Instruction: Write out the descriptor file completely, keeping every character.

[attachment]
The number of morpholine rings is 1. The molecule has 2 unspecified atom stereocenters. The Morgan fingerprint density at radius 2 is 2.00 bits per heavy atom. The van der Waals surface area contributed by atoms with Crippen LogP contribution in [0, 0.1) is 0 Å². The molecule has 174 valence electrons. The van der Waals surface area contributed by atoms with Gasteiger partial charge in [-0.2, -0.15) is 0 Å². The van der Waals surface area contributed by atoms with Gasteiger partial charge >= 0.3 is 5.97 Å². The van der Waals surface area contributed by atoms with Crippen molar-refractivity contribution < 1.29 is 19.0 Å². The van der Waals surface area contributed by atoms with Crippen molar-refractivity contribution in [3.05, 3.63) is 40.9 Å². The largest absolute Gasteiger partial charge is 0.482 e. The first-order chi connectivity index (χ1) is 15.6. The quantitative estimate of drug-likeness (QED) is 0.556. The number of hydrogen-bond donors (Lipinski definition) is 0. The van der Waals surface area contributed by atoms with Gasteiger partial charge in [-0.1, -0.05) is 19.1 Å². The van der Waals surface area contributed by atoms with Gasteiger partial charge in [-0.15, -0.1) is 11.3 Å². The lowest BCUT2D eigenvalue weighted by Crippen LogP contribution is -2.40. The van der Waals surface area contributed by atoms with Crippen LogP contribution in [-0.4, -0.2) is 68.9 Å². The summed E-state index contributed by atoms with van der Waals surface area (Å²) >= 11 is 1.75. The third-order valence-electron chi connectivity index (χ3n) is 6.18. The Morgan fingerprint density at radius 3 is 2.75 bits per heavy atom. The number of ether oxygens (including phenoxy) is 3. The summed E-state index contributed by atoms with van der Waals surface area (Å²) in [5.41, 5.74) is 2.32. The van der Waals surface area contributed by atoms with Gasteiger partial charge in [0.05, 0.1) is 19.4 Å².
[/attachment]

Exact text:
The number of morpholine rings is 1. The molecule has 2 unspecified atom stereocenters. The Morgan fingerprint density at radius 2 is 2.00 bits per heavy atom. The van der Waals surface area contributed by atoms with Crippen LogP contribution in [0, 0.1) is 0 Å². The molecule has 174 valence electrons. The van der Waals surface area contributed by atoms with Gasteiger partial charge in [-0.2, -0.15) is 0 Å². The van der Waals surface area contributed by atoms with Gasteiger partial charge >= 0.3 is 5.97 Å². The van der Waals surface area contributed by atoms with Crippen molar-refractivity contribution < 1.29 is 19.0 Å². The van der Waals surface area contributed by atoms with Crippen molar-refractivity contribution in [3.05, 3.63) is 40.9 Å². The largest absolute Gasteiger partial charge is 0.482 e. The first-order chi connectivity index (χ1) is 15.6. The quantitative estimate of drug-likeness (QED) is 0.556. The number of hydrogen-bond donors (Lipinski definition) is 0. The van der Waals surface area contributed by atoms with Gasteiger partial charge in [-0.1, -0.05) is 19.1 Å². The van der Waals surface area contributed by atoms with Gasteiger partial charge in [-0.15, -0.1) is 11.3 Å². The lowest BCUT2D eigenvalue weighted by Crippen LogP contribution is -2.40. The van der Waals surface area contributed by atoms with Crippen LogP contribution in [-0.4, -0.2) is 68.9 Å². The summed E-state index contributed by atoms with van der Waals surface area (Å²) >= 11 is 1.75. The third-order valence-electron chi connectivity index (χ3n) is 6.18. The Morgan fingerprint density at radius 3 is 2.75 bits per heavy atom. The number of ether oxygens (including phenoxy) is 3. The summed E-state index contributed by atoms with van der Waals surface area (Å²) in [5.41, 5.74) is 2.32. The van der Waals surface area contributed by atoms with Gasteiger partial charge in [0.05, 0.1) is 19.4 Å².